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Scientists at Purdue University unveil ionic drive that cools chips via 'charged' winds

Ionic cooling on the horizon

US Scientists have developed a prototype device designed to cool computer chips using ionic winds, according to the Journal of Applied Physics.

The device is designed to tackle the heat generated from today’s small, yet powerful machines. It works via an "ionic wind", which is produced by voltage application to the ionic engine. It then generates positively charged particles (ions) that are dragged towards a negatively charged wire (a cathode), forcing constant air movement.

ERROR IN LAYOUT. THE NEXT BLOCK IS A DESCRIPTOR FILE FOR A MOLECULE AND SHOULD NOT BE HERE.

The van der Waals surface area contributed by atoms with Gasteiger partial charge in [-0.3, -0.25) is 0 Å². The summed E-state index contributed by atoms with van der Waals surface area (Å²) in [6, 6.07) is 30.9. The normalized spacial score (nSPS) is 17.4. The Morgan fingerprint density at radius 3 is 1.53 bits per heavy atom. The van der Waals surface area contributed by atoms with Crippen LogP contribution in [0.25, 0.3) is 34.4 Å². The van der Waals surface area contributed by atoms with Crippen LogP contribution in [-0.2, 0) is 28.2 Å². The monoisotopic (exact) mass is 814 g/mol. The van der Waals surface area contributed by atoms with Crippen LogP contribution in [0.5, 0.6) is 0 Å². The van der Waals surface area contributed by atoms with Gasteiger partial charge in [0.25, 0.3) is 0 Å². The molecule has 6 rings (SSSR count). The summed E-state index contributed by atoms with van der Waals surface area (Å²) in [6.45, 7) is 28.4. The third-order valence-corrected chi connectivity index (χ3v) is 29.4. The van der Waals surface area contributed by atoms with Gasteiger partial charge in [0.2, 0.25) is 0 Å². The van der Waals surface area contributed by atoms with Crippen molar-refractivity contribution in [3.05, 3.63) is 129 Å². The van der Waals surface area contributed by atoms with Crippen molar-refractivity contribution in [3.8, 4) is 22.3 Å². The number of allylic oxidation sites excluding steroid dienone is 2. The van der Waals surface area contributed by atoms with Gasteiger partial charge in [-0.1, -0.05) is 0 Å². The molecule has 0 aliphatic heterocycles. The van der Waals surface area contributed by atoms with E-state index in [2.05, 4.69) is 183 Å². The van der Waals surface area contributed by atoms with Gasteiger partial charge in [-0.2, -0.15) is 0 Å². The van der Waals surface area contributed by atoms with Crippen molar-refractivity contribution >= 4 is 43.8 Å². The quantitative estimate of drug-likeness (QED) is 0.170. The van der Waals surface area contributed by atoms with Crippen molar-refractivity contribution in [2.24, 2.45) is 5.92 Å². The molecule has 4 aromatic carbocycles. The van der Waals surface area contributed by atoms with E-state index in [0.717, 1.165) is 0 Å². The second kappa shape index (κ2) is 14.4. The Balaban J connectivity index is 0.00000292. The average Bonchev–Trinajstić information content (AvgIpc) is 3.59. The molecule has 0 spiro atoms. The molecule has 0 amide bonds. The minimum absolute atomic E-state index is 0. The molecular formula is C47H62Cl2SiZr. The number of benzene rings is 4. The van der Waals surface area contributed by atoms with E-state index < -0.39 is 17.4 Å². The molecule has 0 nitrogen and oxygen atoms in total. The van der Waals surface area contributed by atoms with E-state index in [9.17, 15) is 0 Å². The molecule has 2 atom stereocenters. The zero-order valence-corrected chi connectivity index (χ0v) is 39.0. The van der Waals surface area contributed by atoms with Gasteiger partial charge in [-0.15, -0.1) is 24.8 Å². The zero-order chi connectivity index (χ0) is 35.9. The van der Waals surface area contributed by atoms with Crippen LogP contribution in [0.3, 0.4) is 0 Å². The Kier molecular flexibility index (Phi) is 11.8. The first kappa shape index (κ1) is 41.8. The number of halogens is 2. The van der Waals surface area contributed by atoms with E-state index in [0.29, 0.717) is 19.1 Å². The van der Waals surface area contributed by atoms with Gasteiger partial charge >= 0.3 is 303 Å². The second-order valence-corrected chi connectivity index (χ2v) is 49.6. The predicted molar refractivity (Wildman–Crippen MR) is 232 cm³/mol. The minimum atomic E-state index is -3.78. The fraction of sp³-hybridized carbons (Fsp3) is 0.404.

Timothy Fisher, associate professor of mechanical engineering at Purdue University and an author on the paper, said: "In computers and electronics, power equals heat, so we need to find ways to manage the heat generated in more powerful laptops and handheld computers."

Current fan cooling technologies can experience airflow problems, where molecules close to the chip can be caught up, rendering the cooling process useless. The prototype, which works by moving charged ions from end to end, has so far only been tested on a mock chip.

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